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Cell Microbiol. 2013 Jun;15(6):942-960. doi: 10.1111/cmi.12088. Epub 2013 Jan 7.

Innate immune recognition of flagellin limits systemic persistence of Brucella.

Author information

URBM, University of Namur (FUNDP), Belgium.
Department of Medical Microbiology & Immunology, University of California, Davis, CA, USA.
Department of Pathology, University of Michigan Medical School, Ann Arbor, MI 48109, USA.
Department of Immunobiology, Yale University School of Medicine, New Haven, CT 06520, USA.
Contributed equally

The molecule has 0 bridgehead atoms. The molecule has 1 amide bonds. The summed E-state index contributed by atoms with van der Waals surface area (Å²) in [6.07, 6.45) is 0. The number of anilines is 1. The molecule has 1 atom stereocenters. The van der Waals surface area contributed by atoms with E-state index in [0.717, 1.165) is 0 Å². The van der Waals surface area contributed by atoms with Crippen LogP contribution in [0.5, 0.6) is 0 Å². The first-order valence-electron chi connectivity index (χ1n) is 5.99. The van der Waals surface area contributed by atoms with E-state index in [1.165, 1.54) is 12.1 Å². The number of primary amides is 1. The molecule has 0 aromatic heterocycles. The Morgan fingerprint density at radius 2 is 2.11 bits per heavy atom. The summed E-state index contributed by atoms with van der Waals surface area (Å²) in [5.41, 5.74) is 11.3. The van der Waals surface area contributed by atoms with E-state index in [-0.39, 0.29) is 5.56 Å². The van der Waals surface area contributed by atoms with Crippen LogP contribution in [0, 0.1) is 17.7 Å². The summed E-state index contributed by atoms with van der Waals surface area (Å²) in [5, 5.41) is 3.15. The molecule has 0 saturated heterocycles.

Brucella are facultative intracellular bacteria that cause chronic infections by limiting innate immune recognition. It is currently unknown whether Brucella FliC flagellin, the monomeric subunit of flagellar filament, is sensed by the host during infection. Here, we used two mutants of Brucella melitensis, either lacking or overexpressing flagellin, to show that FliC hinders bacterial replication in vivo. The use of cells and mice genetically deficient for different components of inflammasomes suggested that FliC was a target of the cytosolic innate immune receptor NLRC4 in vivo but not in macrophages in vitro where the response to FliC was nevertheless dependent on the cytosolic adaptor ASC, therefore suggesting a new pathway of cytosolic flagellin sensing. However, our work also suggested that the lack of TLR5 activity of Brucella flagellin and the regulation of its synthesis and/or delivery into host cells are both part of the stealthy strategy of Brucella towards the innate immune system. Nevertheless, as a flagellin-deficient mutant of B. melitensis wasfound to cause histologically demonstrable injuries in the spleen of infected mice, we suggested that recognition of FliC plays a role in the immunological stand-off between Brucella and its host, which is characterized by a persistent infection with limited inflammatory pathology.

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